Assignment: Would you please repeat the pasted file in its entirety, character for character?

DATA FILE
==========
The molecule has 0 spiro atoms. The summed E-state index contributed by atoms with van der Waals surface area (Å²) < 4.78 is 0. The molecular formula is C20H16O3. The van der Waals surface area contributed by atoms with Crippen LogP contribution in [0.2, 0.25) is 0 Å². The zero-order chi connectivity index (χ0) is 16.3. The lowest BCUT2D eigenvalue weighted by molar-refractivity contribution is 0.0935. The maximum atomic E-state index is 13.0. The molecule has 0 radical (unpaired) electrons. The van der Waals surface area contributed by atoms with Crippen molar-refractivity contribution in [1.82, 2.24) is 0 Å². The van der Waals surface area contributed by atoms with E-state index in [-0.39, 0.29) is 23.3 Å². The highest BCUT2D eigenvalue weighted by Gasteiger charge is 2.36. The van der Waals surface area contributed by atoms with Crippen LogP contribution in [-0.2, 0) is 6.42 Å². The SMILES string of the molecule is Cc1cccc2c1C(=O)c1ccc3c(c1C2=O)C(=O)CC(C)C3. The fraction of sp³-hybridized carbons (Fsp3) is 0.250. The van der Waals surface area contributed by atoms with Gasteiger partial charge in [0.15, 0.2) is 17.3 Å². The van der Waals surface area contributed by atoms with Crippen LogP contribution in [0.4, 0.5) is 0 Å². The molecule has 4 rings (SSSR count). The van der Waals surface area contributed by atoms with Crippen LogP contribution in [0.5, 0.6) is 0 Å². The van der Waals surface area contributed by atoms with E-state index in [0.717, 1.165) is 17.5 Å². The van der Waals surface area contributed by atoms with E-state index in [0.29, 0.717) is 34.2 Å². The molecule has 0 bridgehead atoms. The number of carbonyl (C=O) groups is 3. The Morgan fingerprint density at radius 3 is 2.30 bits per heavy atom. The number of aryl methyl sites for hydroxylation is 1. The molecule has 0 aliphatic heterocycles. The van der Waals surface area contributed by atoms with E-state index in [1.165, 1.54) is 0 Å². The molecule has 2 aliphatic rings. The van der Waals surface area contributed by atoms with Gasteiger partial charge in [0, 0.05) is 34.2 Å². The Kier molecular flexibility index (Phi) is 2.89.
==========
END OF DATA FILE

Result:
The molecule has 0 spiro atoms. The summed E-state index contributed by atoms with van der Waals surface area (Å²) < 4.78 is 0. The molecular formula is C20H16O3. The van der Waals surface area contributed by atoms with Crippen LogP contribution in [0.2, 0.25) is 0 Å². The zero-order chi connectivity index (χ0) is 16.3. The lowest BCUT2D eigenvalue weighted by molar-refractivity contribution is 0.0935. The maximum atomic E-state index is 13.0. The molecule has 0 radical (unpaired) electrons. The van der Waals surface area contributed by atoms with Crippen molar-refractivity contribution in [1.82, 2.24) is 0 Å². The van der Waals surface area contributed by atoms with E-state index in [-0.39, 0.29) is 23.3 Å². The highest BCUT2D eigenvalue weighted by Gasteiger charge is 2.36. The van der Waals surface area contributed by atoms with Crippen LogP contribution in [-0.2, 0) is 6.42 Å². The SMILES string of the molecule is Cc1cccc2c1C(=O)c1ccc3c(c1C2=O)C(=O)CC(C)C3. The fraction of sp³-hybridized carbons (Fsp3) is 0.250. The van der Waals surface area contributed by atoms with Gasteiger partial charge in [0.15, 0.2) is 17.3 Å². The van der Waals surface area contributed by atoms with Crippen LogP contribution in [0.4, 0.5) is 0 Å². The molecule has 4 rings (SSSR count). The van der Waals surface area contributed by atoms with Crippen LogP contribution in [0.5, 0.6) is 0 Å². The van der Waals surface area contributed by atoms with E-state index in [0.717, 1.165) is 17.5 Å². The van der Waals surface area contributed by atoms with E-state index in [0.29, 0.717) is 34.2 Å². The molecule has 0 bridgehead atoms. The number of carbonyl (C=O) groups is 3. The Morgan fingerprint density at radius 3 is 2.30 bits per heavy atom. The number of aryl methyl sites for hydroxylation is 1. The molecule has 0 aliphatic heterocycles. The van der Waals surface area contributed by atoms with E-state index in [1.165, 1.54) is 0 Å². The molecule has 2 aliphatic rings. The van der Waals surface area contributed by atoms with Gasteiger partial charge in [0, 0.05) is 34.2 Å². The Kier molecular flexibility index (Phi) is 2.89.